Plans have been revealed by American-Norwegian data company Kolos to construct the world's largest data center, a claim based on the amount of electrical power the site intends to draw from the grid to supply its banks of servers and cooling facilities. Located on a fjord in Ballangen, Norway, the proposed site sits within the Arctic Circle and would take advantage of the cold climate, low humidity, and the abundant supply of hydropower currently available in the area.
2017 Perrier Artist of the Year Eric Rieger, also known as HOTTEA, has completed a massive installation of colorful string at the largest indoor mall in North America, the Mall of America in Bloomington, Minnesota.
Consisting of 13,000 individual strands of yarn in 103 colors, the installation completely transforms the mall’s Atrium, enveloping visitors in a storm of buzzing color as soon as they pass through the north entrance. In total, a total of 721 pounds of yarn were used, covering the footprint of 55 by 45-foot skylight above.
Gunārs Birkerts, the prolific Latvian-American architect best known for designing the "Castle of Light"—the world's largest library in Riga, Latvia—has died aged 92. The National Library, which was first conceived in 1988 and officially opened in 2014, has become among the most significant, and controversial, contemporary public buildings in Latvia.
After receiving approval by the New York City Landmarks Preservation Commission last fall, Studio Gang’s expansion of the American Museum of Natural History is preparing to begin construction, reports New York YIMBY, as permits for the project have been filed with Department of Buildings.
To be known as the “Richard Gilder Center for Science, Education, and Innovation,” the expansion will consist of 245,000 square feet across six floors, approximately 80 percent of which will be located within the current museum footprint. Three existing museum buildings/wings will be reduced and adapted to accommodate the Gilder Center, which will house a variety of new exhibition and educational spaces, while enhancing connections to existing galleries. In total, approximately 203,000-gross-square-foot will be added to the Museum, already one of the largest natural history museums in the world.
Atelier Global has been announced as the winners of a competition for the architectural and interior design of 'Shenzhen Book City,' a library and public gathering space located at the heart of the Long Hua arts district, becoming a part of the greater contemporary and historic fabric of art centers, public parks and urban typologies.
More than three years after receiving approval from Los Angeles County, the stop-and-start Grand Avenue development project designed by Gehry Partners is finally showing signs that construction may be soon beginning, as developer Related Companies has filed building permits for the project.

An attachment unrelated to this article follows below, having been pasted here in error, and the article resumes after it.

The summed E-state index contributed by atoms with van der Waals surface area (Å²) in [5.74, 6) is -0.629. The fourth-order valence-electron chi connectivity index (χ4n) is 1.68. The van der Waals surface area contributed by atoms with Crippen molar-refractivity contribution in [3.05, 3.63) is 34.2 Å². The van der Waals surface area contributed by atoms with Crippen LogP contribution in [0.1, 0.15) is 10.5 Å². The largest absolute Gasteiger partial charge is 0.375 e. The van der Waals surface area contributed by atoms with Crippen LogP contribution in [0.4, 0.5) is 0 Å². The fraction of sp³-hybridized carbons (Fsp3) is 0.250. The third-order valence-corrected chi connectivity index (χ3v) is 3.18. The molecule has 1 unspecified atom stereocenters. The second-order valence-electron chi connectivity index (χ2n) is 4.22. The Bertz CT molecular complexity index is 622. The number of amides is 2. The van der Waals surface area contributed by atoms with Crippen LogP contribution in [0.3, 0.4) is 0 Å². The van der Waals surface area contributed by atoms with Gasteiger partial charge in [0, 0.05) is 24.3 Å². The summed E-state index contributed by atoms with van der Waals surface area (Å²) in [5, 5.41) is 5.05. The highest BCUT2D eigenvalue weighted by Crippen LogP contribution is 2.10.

The Grand Avenue Project, located at 100 South Grand Avenue across from the Gehry-designed Walt Disney Concert Hall, has been in the works for more than a decade, with an original ground breaking date having been anticipated as far back as 2007. In that time, high profile projects have been completed on all sides of the site, including The Broad museum, designed by Diller Scofidio + Renfro, and the SOM-designed Los Angeles Federal Courthouse.
The saga of London’s controversial Thames Garden Bridge project has finally come to end, as the Garden Bridge Trust has announced the official “closure of the project” after losing the support of the public and London Mayor Sadiq Khan.
"It is with great regret that Trustees have concluded that without Mayoral support the project cannot be delivered,” said Lord Mervyn Davies, Chairman of the Garden Bridge Trust in a statement released today.
“We are incredibly sad that we have not been able to make the dream of the Garden Bridge a reality and that the Mayor does not feel able to continue with the support he initially gave us.”
In a new solo exhibition of the work of Erwin Wurm in the artist's home city of Vienna, the "Fat House"—created in 2003—is being publicly displayed for the first time amid the baroque splendor of the Austrian capital's historic Upper Belvedere. The central exhibition of Wurm's work at 21er Haus comprises over forty "performative sculptures" and statues, examining "extraordinary examples of architecture and objects of daily use."
London’s first Antepavillion officially opened to the public last weekend, kicking off an annual series of experimental structures set to explore alternative ways of living in the city. Designed and built by emerging studio PUP Architects, the proposal beat out 128 other entries as the winner of a competition held by the Architecture Foundation. Calling for proposals that engaged with issues of sustainability and recycling, PUP's design, dubbed H-VAC is built using prefab elements made in-house by a team of volunteers. The pavilion's tongue-in-cheek appearance resembling an air duct is a playful subversion of planning legislation, exploiting loopholes for mechanical rooftop equipment to be built without planning permission.